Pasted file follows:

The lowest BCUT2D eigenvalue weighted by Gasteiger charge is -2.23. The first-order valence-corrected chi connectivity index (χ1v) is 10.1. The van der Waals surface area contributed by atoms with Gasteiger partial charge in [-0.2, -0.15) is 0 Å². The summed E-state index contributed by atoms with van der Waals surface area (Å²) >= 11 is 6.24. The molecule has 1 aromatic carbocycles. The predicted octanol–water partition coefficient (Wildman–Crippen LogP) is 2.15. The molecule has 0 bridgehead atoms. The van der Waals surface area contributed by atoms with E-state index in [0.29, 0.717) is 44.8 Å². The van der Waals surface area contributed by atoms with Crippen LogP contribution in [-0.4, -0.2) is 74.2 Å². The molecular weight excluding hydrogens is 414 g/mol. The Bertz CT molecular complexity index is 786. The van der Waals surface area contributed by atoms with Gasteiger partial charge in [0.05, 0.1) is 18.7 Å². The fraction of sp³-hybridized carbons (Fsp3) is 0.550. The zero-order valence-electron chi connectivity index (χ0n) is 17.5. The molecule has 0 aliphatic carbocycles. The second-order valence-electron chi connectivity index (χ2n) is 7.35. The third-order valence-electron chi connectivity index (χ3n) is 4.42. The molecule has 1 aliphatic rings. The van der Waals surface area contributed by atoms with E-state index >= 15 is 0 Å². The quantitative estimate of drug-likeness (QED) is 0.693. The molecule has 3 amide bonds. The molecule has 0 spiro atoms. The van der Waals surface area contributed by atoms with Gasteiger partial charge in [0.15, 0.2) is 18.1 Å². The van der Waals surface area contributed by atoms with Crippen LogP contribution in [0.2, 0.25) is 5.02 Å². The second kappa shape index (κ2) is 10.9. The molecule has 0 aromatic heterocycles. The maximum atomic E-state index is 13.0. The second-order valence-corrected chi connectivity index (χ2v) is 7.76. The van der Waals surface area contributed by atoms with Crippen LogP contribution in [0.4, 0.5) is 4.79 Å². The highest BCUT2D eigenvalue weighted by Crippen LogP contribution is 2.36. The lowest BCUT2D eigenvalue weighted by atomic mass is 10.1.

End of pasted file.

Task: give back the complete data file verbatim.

The lowest BCUT2D eigenvalue weighted by Gasteiger charge is -2.23. The first-order valence-corrected chi connectivity index (χ1v) is 10.1. The van der Waals surface area contributed by atoms with Gasteiger partial charge in [-0.2, -0.15) is 0 Å². The summed E-state index contributed by atoms with van der Waals surface area (Å²) >= 11 is 6.24. The molecule has 1 aromatic carbocycles. The predicted octanol–water partition coefficient (Wildman–Crippen LogP) is 2.15. The molecule has 0 bridgehead atoms. The van der Waals surface area contributed by atoms with E-state index in [0.29, 0.717) is 44.8 Å². The van der Waals surface area contributed by atoms with Crippen LogP contribution in [-0.4, -0.2) is 74.2 Å². The molecular weight excluding hydrogens is 414 g/mol. The Bertz CT molecular complexity index is 786. The van der Waals surface area contributed by atoms with Gasteiger partial charge in [0.05, 0.1) is 18.7 Å². The fraction of sp³-hybridized carbons (Fsp3) is 0.550. The zero-order valence-electron chi connectivity index (χ0n) is 17.5. The molecule has 0 aliphatic carbocycles. The second-order valence-electron chi connectivity index (χ2n) is 7.35. The third-order valence-electron chi connectivity index (χ3n) is 4.42. The molecule has 1 aliphatic rings. The van der Waals surface area contributed by atoms with E-state index >= 15 is 0 Å². The quantitative estimate of drug-likeness (QED) is 0.693. The molecule has 3 amide bonds. The molecule has 0 spiro atoms. The van der Waals surface area contributed by atoms with Gasteiger partial charge in [0.15, 0.2) is 18.1 Å². The van der Waals surface area contributed by atoms with Crippen LogP contribution in [0.2, 0.25) is 5.02 Å². The second kappa shape index (κ2) is 10.9. The molecule has 0 aromatic heterocycles. The maximum atomic E-state index is 13.0. The second-order valence-corrected chi connectivity index (χ2v) is 7.76. The van der Waals surface area contributed by atoms with Crippen LogP contribution in [0.4, 0.5) is 4.79 Å². The highest BCUT2D eigenvalue weighted by Crippen LogP contribution is 2.36. The lowest BCUT2D eigenvalue weighted by atomic mass is 10.1.